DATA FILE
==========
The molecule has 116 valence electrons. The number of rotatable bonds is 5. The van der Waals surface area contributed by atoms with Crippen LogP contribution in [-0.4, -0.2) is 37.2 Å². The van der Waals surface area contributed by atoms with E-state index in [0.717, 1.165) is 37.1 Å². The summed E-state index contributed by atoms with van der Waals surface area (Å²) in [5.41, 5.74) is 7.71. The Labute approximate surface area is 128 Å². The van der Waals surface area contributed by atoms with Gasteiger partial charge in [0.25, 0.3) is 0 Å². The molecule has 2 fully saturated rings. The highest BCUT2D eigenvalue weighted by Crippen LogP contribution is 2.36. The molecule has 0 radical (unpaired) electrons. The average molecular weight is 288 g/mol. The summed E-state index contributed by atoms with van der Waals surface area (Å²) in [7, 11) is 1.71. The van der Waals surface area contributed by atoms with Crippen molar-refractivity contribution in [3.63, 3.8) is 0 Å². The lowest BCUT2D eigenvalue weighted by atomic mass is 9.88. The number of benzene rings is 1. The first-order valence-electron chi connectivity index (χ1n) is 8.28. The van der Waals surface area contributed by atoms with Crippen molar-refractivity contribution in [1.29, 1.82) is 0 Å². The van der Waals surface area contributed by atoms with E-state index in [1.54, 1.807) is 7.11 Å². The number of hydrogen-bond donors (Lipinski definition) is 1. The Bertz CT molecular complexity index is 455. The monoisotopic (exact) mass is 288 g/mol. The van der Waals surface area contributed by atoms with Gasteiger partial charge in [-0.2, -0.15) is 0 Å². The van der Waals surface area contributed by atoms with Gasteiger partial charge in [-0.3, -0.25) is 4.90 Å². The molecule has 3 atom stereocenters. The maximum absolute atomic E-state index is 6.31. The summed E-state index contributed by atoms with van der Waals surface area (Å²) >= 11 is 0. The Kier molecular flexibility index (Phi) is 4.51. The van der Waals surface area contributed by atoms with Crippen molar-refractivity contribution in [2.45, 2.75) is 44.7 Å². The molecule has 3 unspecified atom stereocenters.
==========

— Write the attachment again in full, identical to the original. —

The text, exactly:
The molecule has 116 valence electrons. The number of rotatable bonds is 5. The van der Waals surface area contributed by atoms with Crippen LogP contribution in [-0.4, -0.2) is 37.2 Å². The van der Waals surface area contributed by atoms with E-state index in [0.717, 1.165) is 37.1 Å². The summed E-state index contributed by atoms with van der Waals surface area (Å²) in [5.41, 5.74) is 7.71. The Labute approximate surface area is 128 Å². The van der Waals surface area contributed by atoms with Gasteiger partial charge in [0.25, 0.3) is 0 Å². The molecule has 2 fully saturated rings. The highest BCUT2D eigenvalue weighted by Crippen LogP contribution is 2.36. The molecule has 0 radical (unpaired) electrons. The average molecular weight is 288 g/mol. The summed E-state index contributed by atoms with van der Waals surface area (Å²) in [7, 11) is 1.71. The van der Waals surface area contributed by atoms with Crippen molar-refractivity contribution in [3.63, 3.8) is 0 Å². The lowest BCUT2D eigenvalue weighted by atomic mass is 9.88. The number of benzene rings is 1. The first-order valence-electron chi connectivity index (χ1n) is 8.28. The van der Waals surface area contributed by atoms with Crippen molar-refractivity contribution in [1.29, 1.82) is 0 Å². The van der Waals surface area contributed by atoms with E-state index in [1.54, 1.807) is 7.11 Å². The number of hydrogen-bond donors (Lipinski definition) is 1. The Bertz CT molecular complexity index is 455. The monoisotopic (exact) mass is 288 g/mol. The van der Waals surface area contributed by atoms with Gasteiger partial charge in [-0.2, -0.15) is 0 Å². The van der Waals surface area contributed by atoms with Gasteiger partial charge in [-0.3, -0.25) is 4.90 Å². The molecule has 3 atom stereocenters. The maximum absolute atomic E-state index is 6.31. The summed E-state index contributed by atoms with van der Waals surface area (Å²) >= 11 is 0. The Kier molecular flexibility index (Phi) is 4.51. The van der Waals surface area contributed by atoms with Crippen molar-refractivity contribution in [2.45, 2.75) is 44.7 Å². The molecule has 3 unspecified atom stereocenters.